Sunday, April 15, 2007

Indigenous smoking

Australia’s aboriginals smoke at more than double the rate of non-indigenous Australians. They will accordingly suffer at least twice the level of heath damages from smoking. They are also very poorly informed of the heath consequences of smoking.

Those interested in aboriginal health often focus on issues of alcohol consumption and poor diet that produce the atrocious health outcomes of aboriginals. But in terms of heath damage nothing comes close to rivaling the damaging effects of cigarette smoking. It is not something that should be swept under the carpet - that a male aboriginal born in 2001 will die 17 years earlier than a non-indigenous male born in the same year is strongly linked to high rates of cigarette smoking.
In 1995, about 51% of indigenous adults smoked (ABS (1999)). Ten years later, the proportion of the indigenous population who smoke is unchanged, while the proportion in the non-indigenous population is 17 per cent (ABS (2006)). Higher rates of smoking are associated with lower socio-economic status, unemployment and early school leaving. These are characteristics of much of the indigenous population. Dispossession and dislocation are thought to contribute to the low self-esteem which is also associated with smoking. Members of the ‘stolen generations’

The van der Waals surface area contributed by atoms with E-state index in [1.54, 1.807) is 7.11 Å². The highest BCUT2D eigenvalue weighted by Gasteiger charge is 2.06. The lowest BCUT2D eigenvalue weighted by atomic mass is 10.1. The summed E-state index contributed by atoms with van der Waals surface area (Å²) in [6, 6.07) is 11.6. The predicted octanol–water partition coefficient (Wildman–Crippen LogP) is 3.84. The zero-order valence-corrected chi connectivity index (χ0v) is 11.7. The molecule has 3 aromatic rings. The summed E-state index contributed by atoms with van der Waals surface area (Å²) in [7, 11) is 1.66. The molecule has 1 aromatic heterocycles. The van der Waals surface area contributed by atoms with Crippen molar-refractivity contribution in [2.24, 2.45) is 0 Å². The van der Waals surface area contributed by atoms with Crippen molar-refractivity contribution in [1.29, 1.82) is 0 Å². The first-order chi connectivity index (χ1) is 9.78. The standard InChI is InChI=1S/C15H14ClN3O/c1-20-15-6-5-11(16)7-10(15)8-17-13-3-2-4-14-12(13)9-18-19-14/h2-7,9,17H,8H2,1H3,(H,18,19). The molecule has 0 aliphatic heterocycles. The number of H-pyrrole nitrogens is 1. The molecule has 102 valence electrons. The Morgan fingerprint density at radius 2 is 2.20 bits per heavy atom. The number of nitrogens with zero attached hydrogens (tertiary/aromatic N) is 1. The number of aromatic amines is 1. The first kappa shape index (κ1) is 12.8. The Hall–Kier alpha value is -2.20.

are more likely to smoke than other Indigenous Australians (Baker et al. (2006)).

Indigenous Australians are ill-informed of the dangers of smoking: a 1994 survey showed that one third thought it was safe to smoke up to one pack of cigarettes a day (ABS (1996)). While the level of understanding is likely to have increased since that survey, many people were unaware, for example, of the link between smoking and diabetes complications in 2004. There is little awareness of the dangers of passive smoking and of smoking while pregnant (NACCHO (2004)).

Australian Bureau of Statistics. (1996). National Aboriginal and Torres Strait Islander Survey 1994: Health of Indigenous Australians. Canberra.

Australian Bureau of Statistics (2006) Tobacco Smoking in Australia: A Snapshot, 2004-05. Canberra.

Australian Bureau of Statistics. (1999). National Health Survey: Aboriginal and Torres Strait Islander Results, Australia, 1995, Canberra.

National Aboriginal Community Controlled Health Organisation, (2004). Tobacco Time For Action: National Aboriginal and Torres Strait Islander Tobacco Control Project.

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